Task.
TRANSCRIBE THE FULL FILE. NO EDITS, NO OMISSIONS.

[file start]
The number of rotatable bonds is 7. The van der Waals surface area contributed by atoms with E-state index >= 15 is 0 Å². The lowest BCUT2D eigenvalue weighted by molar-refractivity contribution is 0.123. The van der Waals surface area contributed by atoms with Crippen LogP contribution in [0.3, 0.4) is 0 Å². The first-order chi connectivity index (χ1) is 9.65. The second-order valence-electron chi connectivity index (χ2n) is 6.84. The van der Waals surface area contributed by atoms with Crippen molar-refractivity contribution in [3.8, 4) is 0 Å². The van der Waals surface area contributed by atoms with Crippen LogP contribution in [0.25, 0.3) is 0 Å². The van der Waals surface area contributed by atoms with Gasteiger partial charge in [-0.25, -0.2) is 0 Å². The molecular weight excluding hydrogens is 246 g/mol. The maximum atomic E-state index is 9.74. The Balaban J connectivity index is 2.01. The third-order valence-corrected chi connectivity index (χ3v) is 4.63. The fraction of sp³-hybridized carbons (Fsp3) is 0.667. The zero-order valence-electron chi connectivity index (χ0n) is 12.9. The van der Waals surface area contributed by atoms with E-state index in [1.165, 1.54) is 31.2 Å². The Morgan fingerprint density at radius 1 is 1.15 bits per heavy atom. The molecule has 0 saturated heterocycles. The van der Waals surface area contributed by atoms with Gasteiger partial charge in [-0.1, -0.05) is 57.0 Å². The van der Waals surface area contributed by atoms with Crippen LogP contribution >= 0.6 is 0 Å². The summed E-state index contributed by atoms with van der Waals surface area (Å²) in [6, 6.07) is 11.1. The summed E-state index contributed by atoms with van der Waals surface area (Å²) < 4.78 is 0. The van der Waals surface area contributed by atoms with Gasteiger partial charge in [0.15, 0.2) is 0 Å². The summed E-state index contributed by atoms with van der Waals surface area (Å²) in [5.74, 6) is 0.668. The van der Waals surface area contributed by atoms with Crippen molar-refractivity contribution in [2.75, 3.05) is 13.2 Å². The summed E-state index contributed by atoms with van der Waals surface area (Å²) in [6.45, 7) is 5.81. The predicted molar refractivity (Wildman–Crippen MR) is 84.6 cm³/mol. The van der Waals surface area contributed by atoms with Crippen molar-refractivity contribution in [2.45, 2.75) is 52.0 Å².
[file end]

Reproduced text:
The number of rotatable bonds is 7. The van der Waals surface area contributed by atoms with E-state index >= 15 is 0 Å². The lowest BCUT2D eigenvalue weighted by molar-refractivity contribution is 0.123. The van der Waals surface area contributed by atoms with Crippen LogP contribution in [0.3, 0.4) is 0 Å². The first-order chi connectivity index (χ1) is 9.65. The second-order valence-electron chi connectivity index (χ2n) is 6.84. The van der Waals surface area contributed by atoms with Crippen molar-refractivity contribution in [3.8, 4) is 0 Å². The van der Waals surface area contributed by atoms with Crippen LogP contribution in [0.25, 0.3) is 0 Å². The van der Waals surface area contributed by atoms with Gasteiger partial charge in [-0.25, -0.2) is 0 Å². The molecular weight excluding hydrogens is 246 g/mol. The maximum atomic E-state index is 9.74. The Balaban J connectivity index is 2.01. The third-order valence-corrected chi connectivity index (χ3v) is 4.63. The fraction of sp³-hybridized carbons (Fsp3) is 0.667. The zero-order valence-electron chi connectivity index (χ0n) is 12.9. The van der Waals surface area contributed by atoms with E-state index in [1.165, 1.54) is 31.2 Å². The Morgan fingerprint density at radius 1 is 1.15 bits per heavy atom. The molecule has 0 saturated heterocycles. The van der Waals surface area contributed by atoms with Gasteiger partial charge in [-0.1, -0.05) is 57.0 Å². The van der Waals surface area contributed by atoms with Crippen LogP contribution >= 0.6 is 0 Å². The summed E-state index contributed by atoms with van der Waals surface area (Å²) in [6, 6.07) is 11.1. The summed E-state index contributed by atoms with van der Waals surface area (Å²) < 4.78 is 0. The van der Waals surface area contributed by atoms with Gasteiger partial charge in [0.15, 0.2) is 0 Å². The summed E-state index contributed by atoms with van der Waals surface area (Å²) in [5.74, 6) is 0.668. The van der Waals surface area contributed by atoms with Crippen molar-refractivity contribution in [2.75, 3.05) is 13.2 Å². The summed E-state index contributed by atoms with van der Waals surface area (Å²) in [6.45, 7) is 5.81. The predicted molar refractivity (Wildman–Crippen MR) is 84.6 cm³/mol. The van der Waals surface area contributed by atoms with Crippen molar-refractivity contribution in [2.45, 2.75) is 52.0 Å².